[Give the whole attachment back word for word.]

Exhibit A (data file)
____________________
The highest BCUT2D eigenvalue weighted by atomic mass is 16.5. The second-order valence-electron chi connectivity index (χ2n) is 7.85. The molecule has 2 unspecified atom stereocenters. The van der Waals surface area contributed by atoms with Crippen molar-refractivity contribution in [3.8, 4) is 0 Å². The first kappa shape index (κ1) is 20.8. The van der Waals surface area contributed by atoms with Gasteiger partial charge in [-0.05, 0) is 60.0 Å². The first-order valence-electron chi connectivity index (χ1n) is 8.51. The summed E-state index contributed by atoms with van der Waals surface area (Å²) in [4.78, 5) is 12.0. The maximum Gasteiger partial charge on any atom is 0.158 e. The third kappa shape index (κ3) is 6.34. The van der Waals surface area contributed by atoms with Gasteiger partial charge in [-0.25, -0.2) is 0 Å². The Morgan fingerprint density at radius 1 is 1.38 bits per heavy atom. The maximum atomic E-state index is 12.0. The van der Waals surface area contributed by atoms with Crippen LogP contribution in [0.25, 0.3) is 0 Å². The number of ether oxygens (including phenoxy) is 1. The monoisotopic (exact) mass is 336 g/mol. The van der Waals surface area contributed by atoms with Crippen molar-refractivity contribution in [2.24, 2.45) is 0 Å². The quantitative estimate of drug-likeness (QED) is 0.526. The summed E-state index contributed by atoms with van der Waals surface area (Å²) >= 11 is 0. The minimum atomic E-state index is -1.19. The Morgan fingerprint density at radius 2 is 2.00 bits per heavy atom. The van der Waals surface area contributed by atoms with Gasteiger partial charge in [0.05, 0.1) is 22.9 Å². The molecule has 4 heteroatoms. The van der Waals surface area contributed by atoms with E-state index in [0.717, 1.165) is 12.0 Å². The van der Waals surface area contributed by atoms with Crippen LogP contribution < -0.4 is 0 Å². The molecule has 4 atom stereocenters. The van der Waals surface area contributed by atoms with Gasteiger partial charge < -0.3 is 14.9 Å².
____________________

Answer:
The highest BCUT2D eigenvalue weighted by atomic mass is 16.5. The second-order valence-electron chi connectivity index (χ2n) is 7.85. The molecule has 2 unspecified atom stereocenters. The van der Waals surface area contributed by atoms with Crippen molar-refractivity contribution in [3.8, 4) is 0 Å². The first kappa shape index (κ1) is 20.8. The van der Waals surface area contributed by atoms with Gasteiger partial charge in [-0.05, 0) is 60.0 Å². The first-order valence-electron chi connectivity index (χ1n) is 8.51. The summed E-state index contributed by atoms with van der Waals surface area (Å²) in [4.78, 5) is 12.0. The maximum Gasteiger partial charge on any atom is 0.158 e. The third kappa shape index (κ3) is 6.34. The van der Waals surface area contributed by atoms with Gasteiger partial charge in [-0.25, -0.2) is 0 Å². The Morgan fingerprint density at radius 1 is 1.38 bits per heavy atom. The maximum atomic E-state index is 12.0. The van der Waals surface area contributed by atoms with Crippen LogP contribution in [0.25, 0.3) is 0 Å². The number of ether oxygens (including phenoxy) is 1. The monoisotopic (exact) mass is 336 g/mol. The van der Waals surface area contributed by atoms with Crippen molar-refractivity contribution in [2.24, 2.45) is 0 Å². The quantitative estimate of drug-likeness (QED) is 0.526. The summed E-state index contributed by atoms with van der Waals surface area (Å²) >= 11 is 0. The minimum atomic E-state index is -1.19. The Morgan fingerprint density at radius 2 is 2.00 bits per heavy atom. The van der Waals surface area contributed by atoms with Gasteiger partial charge in [0.05, 0.1) is 22.9 Å². The molecule has 4 heteroatoms. The van der Waals surface area contributed by atoms with E-state index in [0.717, 1.165) is 12.0 Å². The van der Waals surface area contributed by atoms with Crippen LogP contribution < -0.4 is 0 Å². The molecule has 4 atom stereocenters. The van der Waals surface area contributed by atoms with Gasteiger partial charge < -0.3 is 14.9 Å².